After a few days of doing this drain and refill the gearbox oil. The WD40 will find its way into the transmission and pollute the ATF. Be very careful not to overfill.


Thanks for that..... I've got the cable vertical and some WD40 soaking in at this very moment!

However, when I pull the cable, I can feel it pulling against a spring, and when I release it, it goes back freely then suddenly stops. I doesn't feel like it's seized and is gradually grinding to a halt, more like its being pulled by a spring and has reached a stop (or the spring has fully closed up again). What's at the other end of that cable? I can't find any information easily and I wonder whether there's a problem at the gearbox end.

Anyway, I'll keep plugging on with the WD40, and it all may free up wonderfully!

Jack D

#4 propnut

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Posted 15 March 2008 - 06:59 PM

You need to push and pull, it will eventually free up totally such that it returns fully.

#5 JackD

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Posted 19 March 2008 - 11:17 PM

Well, for the past few days I've been putting WD40 down the sheath and pulling and pushing the cable, spending a happy lunchtime eating sandwiches in the car whilst working on the cable (one advantage of having the engine accessible from inside the passenger compartment!).

Before I started, I measured the distance from the end of the cable sheath to the start of the cable stopper. After all this work, it remains unchanged at 30mm (I can pull it out an extra 12 mm, again unchanged).

It seems to me that it's not the cable that's seized, but the part that it's attached to that isn't moving as it should and the amount of 'push' transmitted by the flexible cable isn't enough to move it. Since I gather that getting at this involves delving into the innards of the gearbox, I'm going to leave well alone and get it looked at the next time it goes in for a service.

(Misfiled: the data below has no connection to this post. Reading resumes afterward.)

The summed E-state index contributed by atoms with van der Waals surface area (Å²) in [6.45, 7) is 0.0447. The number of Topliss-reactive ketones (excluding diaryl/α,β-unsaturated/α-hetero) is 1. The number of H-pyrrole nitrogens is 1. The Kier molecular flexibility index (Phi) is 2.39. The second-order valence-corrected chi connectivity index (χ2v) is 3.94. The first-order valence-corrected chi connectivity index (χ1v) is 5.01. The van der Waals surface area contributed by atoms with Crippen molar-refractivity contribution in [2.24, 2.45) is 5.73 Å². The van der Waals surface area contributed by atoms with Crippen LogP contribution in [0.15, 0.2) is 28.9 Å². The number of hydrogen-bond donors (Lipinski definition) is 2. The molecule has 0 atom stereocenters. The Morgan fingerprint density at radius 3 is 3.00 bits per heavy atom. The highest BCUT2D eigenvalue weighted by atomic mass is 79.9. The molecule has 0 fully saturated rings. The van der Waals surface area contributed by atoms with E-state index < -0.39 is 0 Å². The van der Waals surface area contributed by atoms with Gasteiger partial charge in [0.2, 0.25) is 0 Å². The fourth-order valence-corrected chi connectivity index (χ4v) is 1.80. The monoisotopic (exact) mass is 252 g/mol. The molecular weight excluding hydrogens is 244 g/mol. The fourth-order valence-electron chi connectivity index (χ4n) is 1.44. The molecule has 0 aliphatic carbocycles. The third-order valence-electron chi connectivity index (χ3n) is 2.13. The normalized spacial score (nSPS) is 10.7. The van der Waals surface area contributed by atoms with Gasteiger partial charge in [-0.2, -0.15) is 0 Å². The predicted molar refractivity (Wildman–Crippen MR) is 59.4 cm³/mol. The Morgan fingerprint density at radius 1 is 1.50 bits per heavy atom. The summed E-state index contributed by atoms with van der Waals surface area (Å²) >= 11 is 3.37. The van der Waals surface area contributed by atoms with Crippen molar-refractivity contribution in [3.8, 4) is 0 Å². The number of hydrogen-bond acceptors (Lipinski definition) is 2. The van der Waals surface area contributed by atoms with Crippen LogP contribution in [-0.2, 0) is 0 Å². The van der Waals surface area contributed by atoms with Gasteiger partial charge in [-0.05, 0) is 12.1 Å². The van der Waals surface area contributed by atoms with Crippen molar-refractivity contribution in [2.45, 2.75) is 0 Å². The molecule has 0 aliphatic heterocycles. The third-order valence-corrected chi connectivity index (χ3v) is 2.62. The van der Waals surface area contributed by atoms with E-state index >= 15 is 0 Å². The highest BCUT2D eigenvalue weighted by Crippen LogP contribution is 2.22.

Thanks for your comments propnut. I'll post what the problem was after the service when (hopefully) the problem is all sorted.

Jack D

#6 propnut

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Posted 20 March 2008 - 09:03 AM

Actually delving into this is not as hard as it may sound. I still believe it is the cable but assuming it is not to get to it you need to drop the gearbox sump. Now this in itself is not a bad idea as doing a full service on these actually involves replacing the wire mesh filter, which can along with the relevant gaskets be obtained from Toyota. So you could kill two birds with one stone. As I take it you are not comfortable with this then do yourself a favour, buy the filter and have your garage change it.

#7 JackD

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Posted 20 March 2008 - 10:41 PM

I'll carry on working on the cable on and off just in case!

As you surmise propnut, I'm not comfortable taking gearboxes to pieces. In the past I've done clutches and had heads off minis. old Saab V4 95/96s and small Volvos, but the Previa is too big and too inaccessible for my liking. I don't mind doing the labour-intensive but easy things like working away at seized cables, but the old bones are getting a bit too creaky for crawling underneath cars and messing with oily bits these days!